On May 8th, voters in Sharon Township, Michigan, will decide whether or not they want to pursue an initiative to invest in a publicly owned fiber optic network. People in the community of less than 2,000 people don’t expect the national ISPs to bring them the connectivity they need, so they will decide if they should take another approach to connect every one with high-quality Internet access.
Like Nearby Lyndon
Sharon Township residents and businesses find themselves in the same type of situation Lyndon Township faced before they decided to take action to develop a network. There is limited wired Internet access in the community, but it’s almost always slow DSL from Frontier or AT&T. Many people must rely on expensive and unreliable satellite for service. Comcast also claims to have a small presence in Sharon Township.
When township supervisor Peter Psarouthakis tried to connect with representatives from incumbents to talk about improving services, he couldn’t reach anyone who could make decisions. Next, community leaders asked smaller companies to serve their areas, but “They told us they have no plans to operate in our township because we don’t have enough people, and the return on investment isn’t going to be there for them.”
When residents and business owners completed a survey in 2013 as the community considered what route to take, 70 percent of respondents said that their current ISP did not meet their needs; 95 percent expressed an interest in alternative choices for Internet access. Since then, community leaders have hired a consultant to develop a feasibility study and Sharon Broadband Yes, a grassroots group advocating for a fiber network, has formed to educate the public.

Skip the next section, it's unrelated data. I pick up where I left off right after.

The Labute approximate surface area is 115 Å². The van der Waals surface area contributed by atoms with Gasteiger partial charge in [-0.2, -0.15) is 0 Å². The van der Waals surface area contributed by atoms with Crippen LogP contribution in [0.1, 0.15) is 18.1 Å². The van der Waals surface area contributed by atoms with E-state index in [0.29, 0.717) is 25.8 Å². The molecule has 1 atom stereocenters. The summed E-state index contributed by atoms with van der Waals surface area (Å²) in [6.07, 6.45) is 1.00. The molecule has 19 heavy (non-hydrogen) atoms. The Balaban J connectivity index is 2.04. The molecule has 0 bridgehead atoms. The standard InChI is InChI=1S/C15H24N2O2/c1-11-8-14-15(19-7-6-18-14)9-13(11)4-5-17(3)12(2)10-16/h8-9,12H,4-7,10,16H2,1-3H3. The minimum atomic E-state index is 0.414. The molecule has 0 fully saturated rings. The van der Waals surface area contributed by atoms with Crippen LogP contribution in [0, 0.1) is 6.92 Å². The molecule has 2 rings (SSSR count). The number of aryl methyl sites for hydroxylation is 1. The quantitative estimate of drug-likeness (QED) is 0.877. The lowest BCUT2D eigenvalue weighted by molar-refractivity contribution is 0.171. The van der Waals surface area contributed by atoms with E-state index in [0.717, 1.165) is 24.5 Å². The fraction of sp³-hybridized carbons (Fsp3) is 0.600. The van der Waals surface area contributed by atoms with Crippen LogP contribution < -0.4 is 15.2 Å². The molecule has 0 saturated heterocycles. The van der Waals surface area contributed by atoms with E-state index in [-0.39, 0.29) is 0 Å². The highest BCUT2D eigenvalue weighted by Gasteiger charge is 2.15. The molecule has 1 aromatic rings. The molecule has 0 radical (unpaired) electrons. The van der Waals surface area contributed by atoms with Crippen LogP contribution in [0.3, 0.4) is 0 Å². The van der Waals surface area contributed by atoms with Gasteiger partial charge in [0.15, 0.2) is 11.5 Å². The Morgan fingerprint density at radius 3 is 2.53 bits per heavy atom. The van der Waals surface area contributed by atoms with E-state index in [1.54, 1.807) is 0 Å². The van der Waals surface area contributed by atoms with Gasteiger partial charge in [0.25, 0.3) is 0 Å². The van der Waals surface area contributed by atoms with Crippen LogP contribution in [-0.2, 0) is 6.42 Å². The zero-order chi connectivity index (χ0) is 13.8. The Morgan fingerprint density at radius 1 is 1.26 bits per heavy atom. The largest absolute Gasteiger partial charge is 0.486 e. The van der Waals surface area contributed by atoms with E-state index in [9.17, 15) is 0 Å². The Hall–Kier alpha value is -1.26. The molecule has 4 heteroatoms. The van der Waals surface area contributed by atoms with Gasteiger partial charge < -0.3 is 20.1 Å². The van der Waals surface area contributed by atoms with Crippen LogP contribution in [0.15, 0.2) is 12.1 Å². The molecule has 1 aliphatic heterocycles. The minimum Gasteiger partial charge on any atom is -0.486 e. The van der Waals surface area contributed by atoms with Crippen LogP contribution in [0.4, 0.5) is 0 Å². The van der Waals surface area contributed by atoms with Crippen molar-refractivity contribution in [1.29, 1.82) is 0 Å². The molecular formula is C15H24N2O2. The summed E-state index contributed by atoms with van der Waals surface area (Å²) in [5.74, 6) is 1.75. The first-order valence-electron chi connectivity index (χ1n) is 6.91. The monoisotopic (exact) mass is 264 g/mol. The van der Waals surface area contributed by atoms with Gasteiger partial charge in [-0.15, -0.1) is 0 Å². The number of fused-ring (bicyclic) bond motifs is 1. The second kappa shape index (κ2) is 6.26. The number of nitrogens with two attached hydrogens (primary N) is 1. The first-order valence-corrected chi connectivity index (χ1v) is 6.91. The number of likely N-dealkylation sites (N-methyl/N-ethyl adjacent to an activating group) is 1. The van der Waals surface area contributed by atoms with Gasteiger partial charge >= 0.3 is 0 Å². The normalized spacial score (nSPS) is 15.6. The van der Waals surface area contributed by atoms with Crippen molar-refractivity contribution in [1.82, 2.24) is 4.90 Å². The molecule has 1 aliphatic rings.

The group is asking voters to pass a broadband bond proposal to allow the community to issue $4.9 million in general obligation bonds to fund a fiber optic network project. Community leaders accepted the estimate from the consultant’s feasibility study, which was completed about a year ago. As in Lyndon Township, the bonds would be repaid with a “millage” in which local property owners pay a certain dollar amount per $1,000 of taxable value of their home. In Sharon Township, that figure is $3.2583 or 3.2518 mills.
Because higher valued property would pay a higher amount toward the project, the Sharon Broadband Yes group has offered a “High-Speed Internet Millage Calculator” on their website. The calculator allows property owners to input what they currently pay for Internet access and the taxable value of their property so they can make a comparison to what they will likely pay if the project proceeds.
Sharon Broadband Yes also provides answers to many questions that people typically ask, addressing large matters about the project or practical questions potential subscribers might have about their service. They’re educating people in the community so voters can make an informed decision about the bonding proposal.
Feasibility In Sharon
CCG Consulting presented the results of a feasibility study in February 2017 and their first recommendation was that Sharon Township partner with other communities in the region to create a larger ISP. According to the Sharon Broadband Yes FAQ page, the town plans to build and own the infrastructure and work with an operator.
The nonprofit Michigan Broadband Cooperative (MBC) has worked closely with Sharon Township, Lyndon Township, and a list of other communities in the region that are considering investing in Internet infrastructure. Eight member communities, which include Sharon and Lyndon Townships, belong to the cooperative.
You can learn more about last year’s successful ballot measure in Lyndon Township and MBC by listening to episode 272 of the Community Broadband Bits podcast. Christopher interviewed Ben Fineman from MBC along with Marc Keezer and Gary Munce from Lyndon Township.